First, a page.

Google’s secession of data control to its customers supports increased data protection by giving these customers sole discretion on access to encrypted data-at-rest. More specifically, for Google Cloud to decrypt data, it must earn clear and direct authorization from the customer. Without explicit permission, Google will lack the encryption key necessary to make use of customer data.
To learn how companies can allow cloud services to access their encrypted data, head over to the joint whitepaper with Google.
Benefits of Cloud EKM
While the benefits of external key management are undoubtedly numerous, the benefits of adopting Cloud EKM most primarily include:
“Key provenance is evidence that details the origin, changes to, and supporting confidence or validity of encryption keys such that customers can reason about the origin, location, backup history, and other characteristics of the key.” Key provenance occurs continuously throughout the lifecycle of a key to record, for example, its storage, access, use, and destruction.
Key provenance provides evidence of the effectiveness of encryption, which is especially useful, notably for companies that must answer government bodies, federal legislation, compliance audits, and more. Maintaining absolute management of keys with Cloud EKM ensures organizations can meet their provenance thresholds.
Enterprises already manage encryption keys, usually in a sophisticated platform that has been hardened over time. Centralizing cloud keys in an existing key management system (KMS) decreases the risk of managing separate keys in the cloud. Further, it also simplifies the superintendence and operations of security procedures and architecture. Finally, centralized key management supports the flexibility of a multi-cloud infrastructure by limiting overhead because “primary key management functions are maintained on a centralized system.”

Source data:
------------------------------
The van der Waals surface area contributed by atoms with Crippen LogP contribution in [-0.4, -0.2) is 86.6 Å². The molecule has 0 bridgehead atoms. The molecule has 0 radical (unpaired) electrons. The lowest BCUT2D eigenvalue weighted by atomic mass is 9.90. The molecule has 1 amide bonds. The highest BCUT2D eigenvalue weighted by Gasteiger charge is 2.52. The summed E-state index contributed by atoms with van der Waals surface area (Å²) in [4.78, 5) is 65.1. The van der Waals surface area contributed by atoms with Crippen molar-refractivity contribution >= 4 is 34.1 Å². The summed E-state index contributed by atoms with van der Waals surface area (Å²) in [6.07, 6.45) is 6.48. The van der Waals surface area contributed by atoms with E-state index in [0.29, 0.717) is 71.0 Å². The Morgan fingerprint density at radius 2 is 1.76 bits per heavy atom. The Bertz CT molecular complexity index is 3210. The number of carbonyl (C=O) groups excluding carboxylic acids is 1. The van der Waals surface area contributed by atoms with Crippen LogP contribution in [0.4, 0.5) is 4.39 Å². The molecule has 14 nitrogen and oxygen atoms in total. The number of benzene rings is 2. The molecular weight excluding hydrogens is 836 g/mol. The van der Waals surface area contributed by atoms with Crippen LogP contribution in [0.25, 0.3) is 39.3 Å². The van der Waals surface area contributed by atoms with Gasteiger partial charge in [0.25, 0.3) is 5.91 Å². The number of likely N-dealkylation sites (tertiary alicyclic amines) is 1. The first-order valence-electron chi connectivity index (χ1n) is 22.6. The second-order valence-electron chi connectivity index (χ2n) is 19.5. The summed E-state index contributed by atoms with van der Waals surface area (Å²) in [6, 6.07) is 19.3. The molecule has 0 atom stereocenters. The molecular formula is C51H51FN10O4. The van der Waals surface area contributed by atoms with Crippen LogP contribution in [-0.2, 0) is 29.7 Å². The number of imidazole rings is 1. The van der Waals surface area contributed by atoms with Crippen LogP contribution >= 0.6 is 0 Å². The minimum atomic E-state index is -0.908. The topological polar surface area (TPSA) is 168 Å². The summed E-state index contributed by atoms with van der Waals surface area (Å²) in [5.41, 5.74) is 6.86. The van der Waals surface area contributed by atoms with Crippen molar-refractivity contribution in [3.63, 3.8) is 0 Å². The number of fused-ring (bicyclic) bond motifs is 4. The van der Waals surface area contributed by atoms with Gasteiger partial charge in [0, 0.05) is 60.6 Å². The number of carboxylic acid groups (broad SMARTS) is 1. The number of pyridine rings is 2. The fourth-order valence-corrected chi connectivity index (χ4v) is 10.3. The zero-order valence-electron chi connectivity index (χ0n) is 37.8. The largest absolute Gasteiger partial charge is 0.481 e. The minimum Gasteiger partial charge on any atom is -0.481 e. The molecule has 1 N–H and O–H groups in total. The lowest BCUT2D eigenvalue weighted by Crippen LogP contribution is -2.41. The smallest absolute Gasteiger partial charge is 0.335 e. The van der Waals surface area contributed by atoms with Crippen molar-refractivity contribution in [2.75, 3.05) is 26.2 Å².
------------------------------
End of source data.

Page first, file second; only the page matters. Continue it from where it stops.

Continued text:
As mentioned in the introduction of this article, geopolitical concerns regarding data security and key management are extensive. With Cloud EKM, many of the fears governments and private citizens hold over foreign corporations controlling their data are alleviated because, as the whitepaper details, customers can:
- Protect the key – it’s encrypted by a customer-managed key that is in customer possession, likely in their physical location and under their administrative control
- Authorize the use of the key – through a request to invoke the customer-managed key
- Revoke access to the key – by shutting off access to the customer-managed key
- Validate the use of the key – through Key Access Justification metadata
- Maintain complete provenance of a root key that protects the entire data access model
Developing Trust in a Data-Driven Environment
It is worth reiterating that the key to developing greater trust in your cloud provider is to trust it less. Cloud EKM is a significant step in allowing customers to take back control of their sensitive data.
To learn more about Google Cloud EKM, including details on use cases and service integrations, check out Sidechain CEO Andrew Lance’s joint whitepaper with Google.